Meanwhile, teachers are typically not taught to leave their personal lives at home. They tell students about their spouses, their kids, their history. While the occasional story might help to build rapport or demonstrate an example of a concept that is being discussed in class, typically, all of this personal information-giving just changes the relationship from a teacher-student relationship to a friend-friend relationship – or worse, makes it all about the teacher when it should be all about the student.
For some reason, education circles don’t seem to be discussing the need for professional boundaries. In fact, as the NPR article mentioned, home visits are being pushed by a lot of school districts and professional organizations. Further, teachers are encouraged to develop even more personal relationships with the kids through coaching sports, advising clubs, and tutoring, in addition to doing home visits. These types of activities nearly necessitate that the teacher establish an incredibly personal relationship with the students. In my school district, I see teachers snapchat with their students, text with their students, and throw their arms around students for candid pictures to be posted on social media.
While it’s definitely important for teachers to build rapport and let the kids know that teachers care about them, it’s equally important to not cross that boundary from teacher to friend. As a society, we know where that road leads, yet we are constantly surprised when we hear about sexual boundaries being crossed. Teachers are constantly reminded to be wary of that sexual boundary, but we’re focusing on the wrong boundary line – if we start training teachers like we train social workers, we could focus on not crossing the “friend” boundary line, thus taking the sexual boundary line off the table. Certainly, regardless of how personal the relationship becomes between teacher and student, most teachers would never cross the sexual boundaries of the student anyhow. But students can easily mistake kindness and close friendship for romance. And even if the relationship doesn’t become inappropriate in that sense, we are still encouraging teachers to have the wrong type of relationship with our students. Like social workers, teachers should be empathetic and caring, but the relationship should remain objective and professional – not personal.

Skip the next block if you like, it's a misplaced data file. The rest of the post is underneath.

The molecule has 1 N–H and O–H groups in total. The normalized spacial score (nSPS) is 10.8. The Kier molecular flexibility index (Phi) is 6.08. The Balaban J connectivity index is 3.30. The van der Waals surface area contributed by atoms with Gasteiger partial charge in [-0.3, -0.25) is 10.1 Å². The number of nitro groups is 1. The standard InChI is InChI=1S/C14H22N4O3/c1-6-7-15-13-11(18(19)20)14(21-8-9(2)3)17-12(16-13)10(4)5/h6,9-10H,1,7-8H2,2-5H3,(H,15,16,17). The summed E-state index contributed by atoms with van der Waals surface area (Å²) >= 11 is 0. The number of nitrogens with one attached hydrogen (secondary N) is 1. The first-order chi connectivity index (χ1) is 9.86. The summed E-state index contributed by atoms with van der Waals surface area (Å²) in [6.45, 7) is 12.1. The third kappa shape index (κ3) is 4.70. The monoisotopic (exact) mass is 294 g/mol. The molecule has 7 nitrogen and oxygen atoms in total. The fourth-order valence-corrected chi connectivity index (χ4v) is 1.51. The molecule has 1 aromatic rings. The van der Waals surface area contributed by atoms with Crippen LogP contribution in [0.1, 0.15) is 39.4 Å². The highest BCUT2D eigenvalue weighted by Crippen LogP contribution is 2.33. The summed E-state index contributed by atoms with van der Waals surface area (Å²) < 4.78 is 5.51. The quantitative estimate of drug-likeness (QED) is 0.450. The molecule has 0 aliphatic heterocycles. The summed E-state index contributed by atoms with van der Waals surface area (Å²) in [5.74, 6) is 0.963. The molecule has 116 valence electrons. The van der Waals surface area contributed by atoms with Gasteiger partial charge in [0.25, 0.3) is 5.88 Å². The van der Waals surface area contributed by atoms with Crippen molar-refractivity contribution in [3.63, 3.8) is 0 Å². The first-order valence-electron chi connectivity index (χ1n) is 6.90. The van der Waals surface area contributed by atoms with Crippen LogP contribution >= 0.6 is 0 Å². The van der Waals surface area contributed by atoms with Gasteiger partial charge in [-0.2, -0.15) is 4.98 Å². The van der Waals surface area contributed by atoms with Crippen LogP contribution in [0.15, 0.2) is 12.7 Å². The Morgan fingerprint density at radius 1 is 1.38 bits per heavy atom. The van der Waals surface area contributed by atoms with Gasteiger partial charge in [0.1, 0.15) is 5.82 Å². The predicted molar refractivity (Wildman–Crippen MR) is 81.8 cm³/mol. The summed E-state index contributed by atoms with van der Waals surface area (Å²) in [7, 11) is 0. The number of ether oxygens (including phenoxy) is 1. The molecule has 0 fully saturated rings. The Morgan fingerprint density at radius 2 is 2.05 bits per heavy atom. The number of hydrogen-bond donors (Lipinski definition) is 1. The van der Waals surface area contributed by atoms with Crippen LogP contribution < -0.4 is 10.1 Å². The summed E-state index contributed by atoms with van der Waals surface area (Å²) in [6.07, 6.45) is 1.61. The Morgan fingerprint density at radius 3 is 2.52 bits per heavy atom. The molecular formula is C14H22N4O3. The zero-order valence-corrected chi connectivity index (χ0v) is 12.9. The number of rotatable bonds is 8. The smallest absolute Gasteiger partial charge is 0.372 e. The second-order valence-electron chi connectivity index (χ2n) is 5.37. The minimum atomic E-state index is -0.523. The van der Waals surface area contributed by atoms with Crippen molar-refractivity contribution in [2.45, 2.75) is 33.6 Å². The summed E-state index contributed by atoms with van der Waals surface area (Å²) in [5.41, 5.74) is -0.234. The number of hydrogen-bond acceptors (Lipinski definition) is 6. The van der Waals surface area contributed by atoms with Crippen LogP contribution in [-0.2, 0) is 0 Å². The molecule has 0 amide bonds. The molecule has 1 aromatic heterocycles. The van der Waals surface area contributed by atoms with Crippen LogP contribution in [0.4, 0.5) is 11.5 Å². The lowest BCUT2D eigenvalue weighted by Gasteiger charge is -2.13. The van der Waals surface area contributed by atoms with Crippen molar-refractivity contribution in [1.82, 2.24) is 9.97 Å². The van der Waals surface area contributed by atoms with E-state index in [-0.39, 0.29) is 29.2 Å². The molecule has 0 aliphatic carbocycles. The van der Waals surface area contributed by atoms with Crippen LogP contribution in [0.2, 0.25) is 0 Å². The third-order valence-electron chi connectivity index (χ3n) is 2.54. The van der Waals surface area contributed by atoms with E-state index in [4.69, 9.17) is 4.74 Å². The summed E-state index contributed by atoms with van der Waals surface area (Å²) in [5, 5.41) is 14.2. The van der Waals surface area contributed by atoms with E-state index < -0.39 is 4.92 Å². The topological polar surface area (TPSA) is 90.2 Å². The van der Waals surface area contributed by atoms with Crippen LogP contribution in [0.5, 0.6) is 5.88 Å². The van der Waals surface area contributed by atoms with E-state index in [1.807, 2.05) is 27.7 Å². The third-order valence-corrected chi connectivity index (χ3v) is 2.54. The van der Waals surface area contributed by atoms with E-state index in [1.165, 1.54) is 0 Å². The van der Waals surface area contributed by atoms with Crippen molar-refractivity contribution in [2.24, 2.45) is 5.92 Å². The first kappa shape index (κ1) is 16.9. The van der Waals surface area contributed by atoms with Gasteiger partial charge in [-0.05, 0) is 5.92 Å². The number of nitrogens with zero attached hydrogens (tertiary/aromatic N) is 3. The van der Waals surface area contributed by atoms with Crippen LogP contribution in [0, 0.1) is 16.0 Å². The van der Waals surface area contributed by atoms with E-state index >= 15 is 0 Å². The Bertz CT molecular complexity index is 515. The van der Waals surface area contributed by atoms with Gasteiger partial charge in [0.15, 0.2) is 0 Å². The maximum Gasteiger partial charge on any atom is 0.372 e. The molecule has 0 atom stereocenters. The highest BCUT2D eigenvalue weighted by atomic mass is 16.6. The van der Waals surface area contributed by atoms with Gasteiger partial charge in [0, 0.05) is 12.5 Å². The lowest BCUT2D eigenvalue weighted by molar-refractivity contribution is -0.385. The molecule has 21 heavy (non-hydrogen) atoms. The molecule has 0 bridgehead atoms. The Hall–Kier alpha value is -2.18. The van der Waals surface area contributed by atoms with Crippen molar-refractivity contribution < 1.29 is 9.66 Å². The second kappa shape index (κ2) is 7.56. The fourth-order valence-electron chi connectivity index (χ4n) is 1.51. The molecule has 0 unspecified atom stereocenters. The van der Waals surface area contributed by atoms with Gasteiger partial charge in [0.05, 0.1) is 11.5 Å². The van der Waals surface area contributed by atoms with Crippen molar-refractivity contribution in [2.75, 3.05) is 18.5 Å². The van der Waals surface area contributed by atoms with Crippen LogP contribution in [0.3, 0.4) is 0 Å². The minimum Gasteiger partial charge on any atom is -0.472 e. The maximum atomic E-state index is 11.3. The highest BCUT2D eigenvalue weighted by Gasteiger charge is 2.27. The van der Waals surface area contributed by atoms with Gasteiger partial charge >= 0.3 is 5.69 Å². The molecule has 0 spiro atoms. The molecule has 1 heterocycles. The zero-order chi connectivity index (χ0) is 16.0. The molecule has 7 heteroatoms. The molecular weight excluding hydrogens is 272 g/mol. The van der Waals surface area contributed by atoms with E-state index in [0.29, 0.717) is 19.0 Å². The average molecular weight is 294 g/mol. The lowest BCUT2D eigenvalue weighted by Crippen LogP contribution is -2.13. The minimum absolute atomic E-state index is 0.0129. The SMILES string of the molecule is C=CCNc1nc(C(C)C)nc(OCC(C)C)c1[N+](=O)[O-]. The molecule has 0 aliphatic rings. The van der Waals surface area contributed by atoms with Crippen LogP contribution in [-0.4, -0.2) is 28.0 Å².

Teachers are constantly reminded to be wary of that sexual boundary,
but we’re focusing on the wrong boundary line – if we start training teachers like we train
social workers, we could focus on not crossing the “friend” boundary line,
thus taking the sexual boundary line off the table.
Many parents agree that home visits are weird on their end as well. They wonder: Am I supposed to entertain the teacher? Should I leave the teacher alone with my child? Do I need to clean up my house first? Should I provide dinner? What if the teacher disagrees with my religious practices or my discipline methods?
I can only imagine that families who are living in poverty have even bigger concerns about teachers visiting their houses – especially unannounced. After all, teachers are mandatory reporters. This means that even if the teachers SUSPECTS that a child might be being abused or neglected, they are required by law to report it. A teacher visiting a child’s house will have to make a million decisions during that visit – and the parents know it. They know that teachers call CPS. A teacher might be asking him/herself: Is this house too filthy? Are these people too poor to provide for their children? Is the way they are interacting with their children a cultural thing or is this abuse? The electricity has been shut off – should I intervene in some way?